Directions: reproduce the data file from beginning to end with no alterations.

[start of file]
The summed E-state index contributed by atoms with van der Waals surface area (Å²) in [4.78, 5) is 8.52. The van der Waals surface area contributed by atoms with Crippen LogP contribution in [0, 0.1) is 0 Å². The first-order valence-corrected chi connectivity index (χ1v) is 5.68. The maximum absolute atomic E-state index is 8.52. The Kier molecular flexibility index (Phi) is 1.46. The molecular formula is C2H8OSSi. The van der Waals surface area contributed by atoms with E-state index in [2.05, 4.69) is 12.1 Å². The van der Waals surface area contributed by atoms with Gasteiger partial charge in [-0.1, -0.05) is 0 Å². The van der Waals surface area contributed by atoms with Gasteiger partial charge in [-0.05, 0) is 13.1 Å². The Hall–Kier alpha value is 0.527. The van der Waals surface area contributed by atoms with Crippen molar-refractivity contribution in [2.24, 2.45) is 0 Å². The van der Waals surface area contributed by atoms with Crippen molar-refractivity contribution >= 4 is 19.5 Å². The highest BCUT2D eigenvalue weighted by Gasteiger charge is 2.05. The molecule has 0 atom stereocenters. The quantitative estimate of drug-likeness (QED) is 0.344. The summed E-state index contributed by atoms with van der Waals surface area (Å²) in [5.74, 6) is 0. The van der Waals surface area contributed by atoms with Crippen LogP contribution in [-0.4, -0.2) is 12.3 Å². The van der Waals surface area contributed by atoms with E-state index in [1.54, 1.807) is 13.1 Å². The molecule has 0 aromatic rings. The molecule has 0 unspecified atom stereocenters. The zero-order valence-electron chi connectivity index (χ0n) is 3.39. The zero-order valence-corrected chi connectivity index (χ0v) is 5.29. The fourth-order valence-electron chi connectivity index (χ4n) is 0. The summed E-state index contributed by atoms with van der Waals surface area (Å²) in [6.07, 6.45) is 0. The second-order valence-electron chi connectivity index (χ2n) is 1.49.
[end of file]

The summed E-state index contributed by atoms with van der Waals surface area (Å²) in [4.78, 5) is 8.52. The van der Waals surface area contributed by atoms with Crippen LogP contribution in [0, 0.1) is 0 Å². The first-order valence-corrected chi connectivity index (χ1v) is 5.68. The maximum absolute atomic E-state index is 8.52. The Kier molecular flexibility index (Phi) is 1.46. The molecular formula is C2H8OSSi. The van der Waals surface area contributed by atoms with E-state index in [2.05, 4.69) is 12.1 Å². The van der Waals surface area contributed by atoms with Gasteiger partial charge in [-0.1, -0.05) is 0 Å². The van der Waals surface area contributed by atoms with Gasteiger partial charge in [-0.05, 0) is 13.1 Å². The Hall–Kier alpha value is 0.527. The van der Waals surface area contributed by atoms with Crippen molar-refractivity contribution in [2.24, 2.45) is 0 Å². The van der Waals surface area contributed by atoms with Crippen molar-refractivity contribution >= 4 is 19.5 Å². The highest BCUT2D eigenvalue weighted by Gasteiger charge is 2.05. The molecule has 0 atom stereocenters. The quantitative estimate of drug-likeness (QED) is 0.344. The summed E-state index contributed by atoms with van der Waals surface area (Å²) in [5.74, 6) is 0. The van der Waals surface area contributed by atoms with Crippen LogP contribution in [-0.4, -0.2) is 12.3 Å². The van der Waals surface area contributed by atoms with E-state index in [1.54, 1.807) is 13.1 Å². The molecule has 0 aromatic rings. The molecule has 0 unspecified atom stereocenters. The zero-order valence-electron chi connectivity index (χ0n) is 3.39. The zero-order valence-corrected chi connectivity index (χ0v) is 5.29. The fourth-order valence-electron chi connectivity index (χ4n) is 0. The summed E-state index contributed by atoms with van der Waals surface area (Å²) in [6.07, 6.45) is 0. The second-order valence-electron chi connectivity index (χ2n) is 1.49.